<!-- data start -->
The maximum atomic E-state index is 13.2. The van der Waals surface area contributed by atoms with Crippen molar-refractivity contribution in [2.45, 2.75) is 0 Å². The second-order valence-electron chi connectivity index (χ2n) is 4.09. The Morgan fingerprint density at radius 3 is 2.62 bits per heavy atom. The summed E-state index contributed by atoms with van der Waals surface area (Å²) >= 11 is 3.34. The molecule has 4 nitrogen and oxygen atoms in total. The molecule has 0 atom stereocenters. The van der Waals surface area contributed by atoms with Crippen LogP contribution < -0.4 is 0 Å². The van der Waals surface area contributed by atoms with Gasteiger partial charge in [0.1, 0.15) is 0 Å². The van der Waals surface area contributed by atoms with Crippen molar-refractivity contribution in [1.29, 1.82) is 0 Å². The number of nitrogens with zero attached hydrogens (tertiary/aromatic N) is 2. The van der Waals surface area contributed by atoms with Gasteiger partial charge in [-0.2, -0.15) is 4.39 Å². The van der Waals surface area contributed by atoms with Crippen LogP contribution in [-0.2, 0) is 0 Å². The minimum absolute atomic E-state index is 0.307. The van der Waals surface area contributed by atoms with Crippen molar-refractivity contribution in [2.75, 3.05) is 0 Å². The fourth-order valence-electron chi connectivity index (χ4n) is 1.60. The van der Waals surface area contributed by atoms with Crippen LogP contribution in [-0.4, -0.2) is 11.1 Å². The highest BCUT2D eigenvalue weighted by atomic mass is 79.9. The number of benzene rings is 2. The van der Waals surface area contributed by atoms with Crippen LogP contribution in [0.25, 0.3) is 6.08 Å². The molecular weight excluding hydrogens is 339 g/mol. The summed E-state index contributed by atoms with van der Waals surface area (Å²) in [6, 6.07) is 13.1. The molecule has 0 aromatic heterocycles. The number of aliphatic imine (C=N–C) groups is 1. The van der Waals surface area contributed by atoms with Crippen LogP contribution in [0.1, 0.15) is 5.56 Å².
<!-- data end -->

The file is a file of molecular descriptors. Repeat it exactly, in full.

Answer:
The maximum atomic E-state index is 13.2. The van der Waals surface area contributed by atoms with Crippen molar-refractivity contribution in [2.45, 2.75) is 0 Å². The second-order valence-electron chi connectivity index (χ2n) is 4.09. The Morgan fingerprint density at radius 3 is 2.62 bits per heavy atom. The summed E-state index contributed by atoms with van der Waals surface area (Å²) >= 11 is 3.34. The molecule has 4 nitrogen and oxygen atoms in total. The molecule has 0 atom stereocenters. The van der Waals surface area contributed by atoms with Crippen LogP contribution < -0.4 is 0 Å². The van der Waals surface area contributed by atoms with Gasteiger partial charge in [0.1, 0.15) is 0 Å². The van der Waals surface area contributed by atoms with Crippen molar-refractivity contribution in [1.29, 1.82) is 0 Å². The number of nitrogens with zero attached hydrogens (tertiary/aromatic N) is 2. The van der Waals surface area contributed by atoms with Gasteiger partial charge in [-0.2, -0.15) is 4.39 Å². The van der Waals surface area contributed by atoms with Crippen LogP contribution in [-0.2, 0) is 0 Å². The minimum absolute atomic E-state index is 0.307. The van der Waals surface area contributed by atoms with Crippen molar-refractivity contribution in [2.75, 3.05) is 0 Å². The fourth-order valence-electron chi connectivity index (χ4n) is 1.60. The van der Waals surface area contributed by atoms with Crippen LogP contribution in [-0.4, -0.2) is 11.1 Å². The highest BCUT2D eigenvalue weighted by atomic mass is 79.9. The number of benzene rings is 2. The van der Waals surface area contributed by atoms with Crippen LogP contribution in [0.25, 0.3) is 6.08 Å². The molecular weight excluding hydrogens is 339 g/mol. The summed E-state index contributed by atoms with van der Waals surface area (Å²) in [6, 6.07) is 13.1. The molecule has 0 aromatic heterocycles. The number of aliphatic imine (C=N–C) groups is 1. The van der Waals surface area contributed by atoms with Crippen LogP contribution in [0.1, 0.15) is 5.56 Å².